On one hand, I appreciate that they included something since Apple and other keyboard case manufacturers tend to ignore this, leaving the Pencil completely exposed on the top or side of the iPad Pro during transport. While the iPad Pro’s magnetic charging pad does hold the Pencil securely most of the time, there’s only so much it can do if the Pencil is struck or hits against something with no additional bracing or support.
From that perspective, I like that DODOcase put some thought into improving this. However, the elastic band also happens to sit right on the magnetic charging pad when looped around the Pencil and diminishes the connection a bit if you aren’t careful about lining things up.
I actually tend to not use the elastic loop myself because the design of the Magic Keyboard Case already adds a bit a natural protection for the Pencil.
As you can see above, one side of the case tends to sit a bit higher while carrying it around. This alone adds enough extra Pencil protection for me. With a backstop on one side, it’s much more difficult for a knock or inadvertent touch to dislodge the Pencil enough for it to fall off.
After spending a few weeks using it with my iPad Pro at work and at home, I really like DODOcase’s Magic Keyboard Case. It adds the additional protection I prefer when using the Magic Keyboard and does so with professional-looking style. Yes, it does add bulk to an already hefty iPad Pro and Magic Keyboard, but you will get that with any case made to cover this pair.
Unlike other sleeves and bags I’ve used to transport the iPad Pro and Magic Keyboard in the past, I also really like that the Magic Keyboard Case allows you to use the pair without removing them from it. There’s less to carry and keep up with when your case is a permanent part of the equation.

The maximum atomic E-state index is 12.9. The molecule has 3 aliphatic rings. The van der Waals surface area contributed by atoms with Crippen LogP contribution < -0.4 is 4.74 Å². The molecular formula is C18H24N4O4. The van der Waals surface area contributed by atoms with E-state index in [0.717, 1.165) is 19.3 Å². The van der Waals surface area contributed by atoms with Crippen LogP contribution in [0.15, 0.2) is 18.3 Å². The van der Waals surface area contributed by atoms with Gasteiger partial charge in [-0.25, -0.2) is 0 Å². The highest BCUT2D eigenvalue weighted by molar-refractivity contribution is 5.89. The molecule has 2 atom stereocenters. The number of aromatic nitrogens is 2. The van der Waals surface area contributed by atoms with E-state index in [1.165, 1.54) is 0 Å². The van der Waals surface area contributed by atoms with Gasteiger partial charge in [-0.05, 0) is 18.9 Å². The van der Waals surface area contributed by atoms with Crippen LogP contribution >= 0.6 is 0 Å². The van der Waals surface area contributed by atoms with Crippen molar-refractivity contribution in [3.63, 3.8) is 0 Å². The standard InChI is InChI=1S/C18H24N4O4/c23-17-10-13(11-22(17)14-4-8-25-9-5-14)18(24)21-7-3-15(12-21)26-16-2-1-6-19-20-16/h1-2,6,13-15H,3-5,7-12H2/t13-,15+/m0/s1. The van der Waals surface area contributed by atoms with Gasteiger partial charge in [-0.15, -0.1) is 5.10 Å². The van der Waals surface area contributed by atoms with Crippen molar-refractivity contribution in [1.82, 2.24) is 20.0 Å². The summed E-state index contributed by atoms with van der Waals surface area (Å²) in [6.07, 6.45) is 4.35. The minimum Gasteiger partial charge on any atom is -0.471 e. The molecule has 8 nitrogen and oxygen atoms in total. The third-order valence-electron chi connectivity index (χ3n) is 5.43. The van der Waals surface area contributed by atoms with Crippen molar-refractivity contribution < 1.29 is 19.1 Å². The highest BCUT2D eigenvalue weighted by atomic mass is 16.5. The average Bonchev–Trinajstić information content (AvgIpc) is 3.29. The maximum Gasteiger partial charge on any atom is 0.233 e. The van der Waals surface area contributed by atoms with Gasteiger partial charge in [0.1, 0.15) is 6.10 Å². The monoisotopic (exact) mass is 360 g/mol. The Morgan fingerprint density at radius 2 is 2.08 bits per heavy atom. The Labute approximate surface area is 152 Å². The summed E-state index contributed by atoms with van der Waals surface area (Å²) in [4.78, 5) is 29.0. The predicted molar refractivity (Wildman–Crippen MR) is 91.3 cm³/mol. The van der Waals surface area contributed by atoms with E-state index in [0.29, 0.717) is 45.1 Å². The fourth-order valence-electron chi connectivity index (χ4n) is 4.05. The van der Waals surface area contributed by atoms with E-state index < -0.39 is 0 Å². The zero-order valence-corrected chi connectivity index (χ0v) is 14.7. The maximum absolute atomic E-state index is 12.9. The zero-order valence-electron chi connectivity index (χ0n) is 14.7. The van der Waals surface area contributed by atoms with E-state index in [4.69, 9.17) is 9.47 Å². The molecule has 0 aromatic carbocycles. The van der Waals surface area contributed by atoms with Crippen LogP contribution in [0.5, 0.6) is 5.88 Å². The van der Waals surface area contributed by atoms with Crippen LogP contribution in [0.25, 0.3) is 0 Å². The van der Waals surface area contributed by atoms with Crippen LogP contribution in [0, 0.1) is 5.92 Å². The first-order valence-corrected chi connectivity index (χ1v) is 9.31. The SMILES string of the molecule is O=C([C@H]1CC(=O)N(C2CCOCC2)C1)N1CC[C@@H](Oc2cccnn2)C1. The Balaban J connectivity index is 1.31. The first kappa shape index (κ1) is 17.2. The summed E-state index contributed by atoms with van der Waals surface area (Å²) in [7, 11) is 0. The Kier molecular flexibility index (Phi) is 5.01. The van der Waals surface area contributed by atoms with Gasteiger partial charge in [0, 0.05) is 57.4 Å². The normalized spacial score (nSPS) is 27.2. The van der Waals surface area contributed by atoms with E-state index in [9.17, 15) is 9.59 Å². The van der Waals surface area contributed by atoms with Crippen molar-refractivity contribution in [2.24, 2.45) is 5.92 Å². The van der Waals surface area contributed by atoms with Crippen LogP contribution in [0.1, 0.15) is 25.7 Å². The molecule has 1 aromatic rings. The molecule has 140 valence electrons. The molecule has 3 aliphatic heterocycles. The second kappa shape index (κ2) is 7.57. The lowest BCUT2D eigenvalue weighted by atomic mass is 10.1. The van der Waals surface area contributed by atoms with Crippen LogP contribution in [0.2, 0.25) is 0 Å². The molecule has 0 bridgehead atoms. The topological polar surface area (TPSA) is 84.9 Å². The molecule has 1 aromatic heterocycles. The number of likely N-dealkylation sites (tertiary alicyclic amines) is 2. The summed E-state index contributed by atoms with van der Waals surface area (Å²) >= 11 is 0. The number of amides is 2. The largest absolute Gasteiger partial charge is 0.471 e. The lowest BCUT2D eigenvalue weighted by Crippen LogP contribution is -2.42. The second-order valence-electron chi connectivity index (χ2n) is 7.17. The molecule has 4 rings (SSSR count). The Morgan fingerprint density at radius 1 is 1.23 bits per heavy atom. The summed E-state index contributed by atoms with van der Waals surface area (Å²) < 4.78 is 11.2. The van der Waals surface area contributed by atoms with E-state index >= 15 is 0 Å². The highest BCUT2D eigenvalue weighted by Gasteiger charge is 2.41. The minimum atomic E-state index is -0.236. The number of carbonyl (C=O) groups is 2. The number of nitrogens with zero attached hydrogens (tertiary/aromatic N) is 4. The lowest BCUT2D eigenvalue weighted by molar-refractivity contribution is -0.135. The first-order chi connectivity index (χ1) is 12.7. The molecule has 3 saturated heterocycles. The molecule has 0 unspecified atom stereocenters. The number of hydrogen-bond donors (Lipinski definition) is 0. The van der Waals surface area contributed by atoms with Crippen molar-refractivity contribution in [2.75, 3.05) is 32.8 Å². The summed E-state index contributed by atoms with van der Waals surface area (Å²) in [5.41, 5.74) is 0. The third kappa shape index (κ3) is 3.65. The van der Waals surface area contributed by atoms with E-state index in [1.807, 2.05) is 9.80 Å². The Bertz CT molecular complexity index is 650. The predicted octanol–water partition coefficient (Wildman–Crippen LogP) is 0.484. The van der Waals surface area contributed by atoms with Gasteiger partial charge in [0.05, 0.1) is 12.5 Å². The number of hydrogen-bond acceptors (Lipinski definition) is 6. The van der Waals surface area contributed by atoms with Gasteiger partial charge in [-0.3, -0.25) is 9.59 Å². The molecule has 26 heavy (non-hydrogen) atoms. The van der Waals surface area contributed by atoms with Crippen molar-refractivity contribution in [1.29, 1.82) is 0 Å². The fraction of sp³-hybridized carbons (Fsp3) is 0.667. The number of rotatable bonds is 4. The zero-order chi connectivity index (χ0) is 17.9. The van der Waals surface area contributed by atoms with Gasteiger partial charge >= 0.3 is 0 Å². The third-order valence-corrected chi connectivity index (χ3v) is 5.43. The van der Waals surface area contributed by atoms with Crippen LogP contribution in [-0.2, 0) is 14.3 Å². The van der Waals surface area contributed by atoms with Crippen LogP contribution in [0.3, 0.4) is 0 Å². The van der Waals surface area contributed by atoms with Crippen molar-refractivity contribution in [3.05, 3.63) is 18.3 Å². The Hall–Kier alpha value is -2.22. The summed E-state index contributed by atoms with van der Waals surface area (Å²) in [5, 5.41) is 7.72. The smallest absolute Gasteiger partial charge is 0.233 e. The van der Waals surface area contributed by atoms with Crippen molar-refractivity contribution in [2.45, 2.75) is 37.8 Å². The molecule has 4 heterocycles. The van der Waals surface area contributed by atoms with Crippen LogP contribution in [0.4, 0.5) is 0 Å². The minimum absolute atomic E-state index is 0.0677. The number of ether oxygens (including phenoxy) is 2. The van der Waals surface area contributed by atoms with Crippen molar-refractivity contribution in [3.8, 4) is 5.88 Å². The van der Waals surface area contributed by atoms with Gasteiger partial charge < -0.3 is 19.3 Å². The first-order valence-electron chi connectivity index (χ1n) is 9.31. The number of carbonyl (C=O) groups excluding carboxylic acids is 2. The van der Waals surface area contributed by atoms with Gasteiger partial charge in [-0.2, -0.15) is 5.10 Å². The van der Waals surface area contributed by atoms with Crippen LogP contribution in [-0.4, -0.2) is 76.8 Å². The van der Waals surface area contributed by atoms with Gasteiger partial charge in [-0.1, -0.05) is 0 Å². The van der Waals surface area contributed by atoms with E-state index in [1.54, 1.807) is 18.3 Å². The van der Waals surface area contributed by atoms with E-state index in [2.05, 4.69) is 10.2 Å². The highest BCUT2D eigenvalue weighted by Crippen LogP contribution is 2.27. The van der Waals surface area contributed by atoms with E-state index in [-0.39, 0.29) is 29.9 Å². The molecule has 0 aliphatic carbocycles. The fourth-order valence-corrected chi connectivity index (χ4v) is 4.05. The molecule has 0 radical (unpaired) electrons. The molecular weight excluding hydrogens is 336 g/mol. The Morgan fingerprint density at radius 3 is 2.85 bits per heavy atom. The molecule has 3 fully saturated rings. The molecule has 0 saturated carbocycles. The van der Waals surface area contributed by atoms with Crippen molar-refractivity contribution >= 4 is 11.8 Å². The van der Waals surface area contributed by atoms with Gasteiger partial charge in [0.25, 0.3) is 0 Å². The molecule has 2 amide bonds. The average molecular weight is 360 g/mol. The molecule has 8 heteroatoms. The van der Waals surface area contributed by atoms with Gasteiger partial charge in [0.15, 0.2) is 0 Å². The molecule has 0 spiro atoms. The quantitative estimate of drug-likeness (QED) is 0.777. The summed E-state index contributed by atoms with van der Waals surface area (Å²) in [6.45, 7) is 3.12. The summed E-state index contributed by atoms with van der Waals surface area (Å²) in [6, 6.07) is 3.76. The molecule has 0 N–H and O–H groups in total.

Last up is the price. At $97.95, the Magic Keyboard Case does come in on the high side of iPad Pro cases. However, if you look at competing products made from fine materials, you will see that this price tag is right in line with the rest of the market. Considering the quality and design, I think the price is reasonable.
While the Magic Keyboard Case won’t appeal to all iPad Pro users who own a Magic Keyboard, I’m glad that DODOcase put in the time and effort to create it. There will always be users like me who want a little extra protection and are willing to pay for a quality case to provide it. If you are also in this group and looking for a better way to protect your iPad Pro and Magic Keyboard, DODOcase’s Magic Keyboard Case is a great option.
The Magic Keyboard Case for 12.9 was provided for review on iPad Insight by DODOcase. For further information regarding our site’s review policies, please see the About page.